Use This Online Google Tool to Avoid Thanksgiving Traffic Jams

iStock/Marcin Kilarski
iStock/Marcin Kilarski

If you don't spend most of Thanksgiving Day cooking, you'll likely spend it driving. More than 54 million Americans will be traveling at least 50 miles away from their homes some time this week, according to AAA. This year, Google has teamed up with Polygraph to develop some tools to make the journey a little easier for the majority of holiday travelers getting to their destinations by car, Fast Company reports.

Using speed and location data from anonymous Android users, Google Maps and Google News Lab have determined the best times to hit the road on the way to and from Thanksgiving dinner. To anticipate traffic jams in your region, look at the Avoiding Traffic section and select one of the 25 cities from the drop-down menu. If you're from Los Angeles, you'll hit the most congestion on Wednesday at 4:00 p.m. on your way out of town, and on Friday at 4:00 p.m when you're driving home. Motorists from Pittsburgh should wait to leave until 5:00 a.m. the morning of Thanksgiving and 4:00 a.m. the morning after to skirt traffic. The tool also includes visualizations of how traffic levels in your city fluctuate throughout Thanksgiving and the surrounding days.

Google's "Mapping Thanksgiving" project features other tools that you can use to plan your holiday. One visualization shows when crowds at popular spots will peak (avoid the bakery at noon on Wednesday and the movie theater Black Friday night). You can also see what people are searching for in your state during Thanksgiving to get some inspiration for what to do after dinner (brewery, electronics store, and coffee shop are some common searches).

Still feeling stressed about driving during one of the busiest travel days of the year? Check out our tips for a stress-free trip.

[h/t Fast Company]

Looking to Downsize? You Can Buy a 5-Room DIY Cabin on Amazon for Less Than $33,000

Five rooms of one's own.
Five rooms of one's own.
Allwood/Amazon

If you’ve already mastered DIY houses for birds and dogs, maybe it’s time you built one for yourself.

As Simplemost reports, there are a number of house kits that you can order on Amazon, and the Allwood Avalon Cabin Kit is one of the quaintest—and, at $32,990, most affordable—options. The 540-square-foot structure has enough space for a kitchen, a bathroom, a bedroom, and a sitting room—and there’s an additional 218-square-foot loft with the potential to be the coziest reading nook of all time.

You can opt for three larger rooms if you're willing to skip the kitchen and bathroom.Allwood/Amazon

The construction process might not be a great idea for someone who’s never picked up a hammer, but you don’t need an architectural degree to tackle it. Step-by-step instructions and all materials are included, so it’s a little like a high-level IKEA project. According to the Amazon listing, it takes two adults about a week to complete. Since the Nordic wood walls are reinforced with steel rods, the house can withstand winds up to 120 mph, and you can pay an extra $1000 to upgrade from double-glass windows and doors to triple-glass for added fortification.

Sadly, the cool ceiling lamp is not included.Allwood/Amazon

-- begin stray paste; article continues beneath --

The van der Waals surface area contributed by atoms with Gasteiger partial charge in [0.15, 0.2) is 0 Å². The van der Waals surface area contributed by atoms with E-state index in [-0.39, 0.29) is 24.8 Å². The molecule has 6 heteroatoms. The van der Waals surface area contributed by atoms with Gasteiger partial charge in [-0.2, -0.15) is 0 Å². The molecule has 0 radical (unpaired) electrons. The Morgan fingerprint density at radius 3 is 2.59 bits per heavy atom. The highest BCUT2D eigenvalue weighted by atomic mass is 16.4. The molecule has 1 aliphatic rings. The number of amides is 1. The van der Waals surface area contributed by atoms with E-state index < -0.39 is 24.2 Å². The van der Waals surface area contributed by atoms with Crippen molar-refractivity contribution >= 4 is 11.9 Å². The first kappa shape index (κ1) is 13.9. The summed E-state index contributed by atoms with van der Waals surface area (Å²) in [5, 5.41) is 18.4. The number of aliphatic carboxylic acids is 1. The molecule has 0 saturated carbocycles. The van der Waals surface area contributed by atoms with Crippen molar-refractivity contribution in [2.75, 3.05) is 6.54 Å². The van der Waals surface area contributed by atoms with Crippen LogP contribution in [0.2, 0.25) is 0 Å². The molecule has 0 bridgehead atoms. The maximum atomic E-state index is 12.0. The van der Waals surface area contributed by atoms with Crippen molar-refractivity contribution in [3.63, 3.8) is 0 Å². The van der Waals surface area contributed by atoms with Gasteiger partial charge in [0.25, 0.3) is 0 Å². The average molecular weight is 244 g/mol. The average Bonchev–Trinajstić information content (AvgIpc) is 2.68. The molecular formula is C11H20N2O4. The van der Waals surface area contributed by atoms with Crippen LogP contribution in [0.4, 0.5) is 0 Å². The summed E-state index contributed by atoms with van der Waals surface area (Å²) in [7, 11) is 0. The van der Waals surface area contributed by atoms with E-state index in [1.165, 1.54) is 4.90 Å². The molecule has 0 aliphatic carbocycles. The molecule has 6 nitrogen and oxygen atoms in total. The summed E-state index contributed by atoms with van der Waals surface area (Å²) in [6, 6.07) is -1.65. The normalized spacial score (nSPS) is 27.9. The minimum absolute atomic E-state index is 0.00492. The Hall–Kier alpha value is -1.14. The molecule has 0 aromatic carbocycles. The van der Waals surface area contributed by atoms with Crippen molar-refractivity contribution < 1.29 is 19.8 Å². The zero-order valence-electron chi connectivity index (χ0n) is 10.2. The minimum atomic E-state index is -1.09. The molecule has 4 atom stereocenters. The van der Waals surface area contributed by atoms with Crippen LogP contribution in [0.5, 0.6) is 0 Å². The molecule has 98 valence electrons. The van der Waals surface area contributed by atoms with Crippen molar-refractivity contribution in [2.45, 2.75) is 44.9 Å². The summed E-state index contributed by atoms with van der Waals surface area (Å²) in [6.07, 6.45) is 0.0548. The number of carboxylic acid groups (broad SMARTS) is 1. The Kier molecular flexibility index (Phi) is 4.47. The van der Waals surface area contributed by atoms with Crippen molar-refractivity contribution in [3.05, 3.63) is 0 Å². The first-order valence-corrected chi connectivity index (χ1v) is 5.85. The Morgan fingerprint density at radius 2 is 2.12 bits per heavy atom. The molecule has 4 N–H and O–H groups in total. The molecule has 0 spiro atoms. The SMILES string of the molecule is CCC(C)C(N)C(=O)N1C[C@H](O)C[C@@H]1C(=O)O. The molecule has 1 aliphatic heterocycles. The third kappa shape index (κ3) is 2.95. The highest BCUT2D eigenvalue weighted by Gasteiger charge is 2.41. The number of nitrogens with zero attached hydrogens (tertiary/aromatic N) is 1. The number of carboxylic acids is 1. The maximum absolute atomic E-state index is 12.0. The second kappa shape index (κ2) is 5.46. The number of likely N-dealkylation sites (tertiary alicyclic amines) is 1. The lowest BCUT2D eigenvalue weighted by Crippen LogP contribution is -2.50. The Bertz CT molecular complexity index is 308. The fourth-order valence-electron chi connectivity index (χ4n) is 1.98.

Though everything you need for the shell of the house comes in the kit, you will need to purchase whatever goes inside it: toilet, shower, sink, stove, insulation, and all other furnishings. You can also customize the blueprint to fit your own plans for the space; maybe, for example, you’re going to use the house as a small event venue, and you’d rather have two or three large, airy rooms and no kitchen or bedroom.

Intrigued? Find out more here.

[h/t Simplemost]

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Florence’s Plague-Era Wine Windows Are Back in Business

A wine window in Florence's Via Santo Spirito.
A wine window in Florence's Via Santo Spirito.

Many bars and restaurants have started selling takeout cocktails and other alcoholic beverages to stay in business—and keep customers safe—during the coronavirus pandemic. Meanwhile, 17th-century Florentines are surely applauding from their front-row seats in the afterlife.

As Insider reports, a number of buildings in Florence had been constructed with small “wine windows,” or buchette del vino, through which vendors sold wine directly to less affluent customers. When the city suffered an outbreak of plague in the 1630s, business owners recognized the value of these windows as a way to serve people without spreading germs. They even exchanged money on a metal tray that was sanitized with vinegar.

Wine not?sailko, Wikimedia Commons // CC BY-SA 3.0

Things eventually went back to normal, and the windows slowly fell out of fashion altogether as commerce laws evolved. This year, however, they’ve made a comeback. According to Food & Wine, there are currently at least four in operation around Florence. Osteria delle Brache in Piazza Peruzzi is using its window to deliver wine and cocktails, for example, and the Vivoli ice cream shop, a go-to dessert spot since 1929, is handing out sweet scoops and coffee through its formerly dormant aperture.

Apart from the recent resurgence of interest, the wine windows often go unnoticed by tourists drawn to the grandeur of attractions like the Uffizi Gallery and the Florence Cathedral. So in 2015, locals Matteo Faglia, Diletta Corsini, and Mary Christine Forrest established the Wine Window Association to generate some buzz. In addition to researching the history of the windows, they also keep a running list of all the ones they know of. Florence has roughly 150, and there are another 100 or so in other parts of Tuscany.

They’re hoping to affix a plaque near each window to promote their stories and discourage people from defacing them. And if you want to support their work, you can even become a member of the organization for €25 (about $29).

[h/t Insider]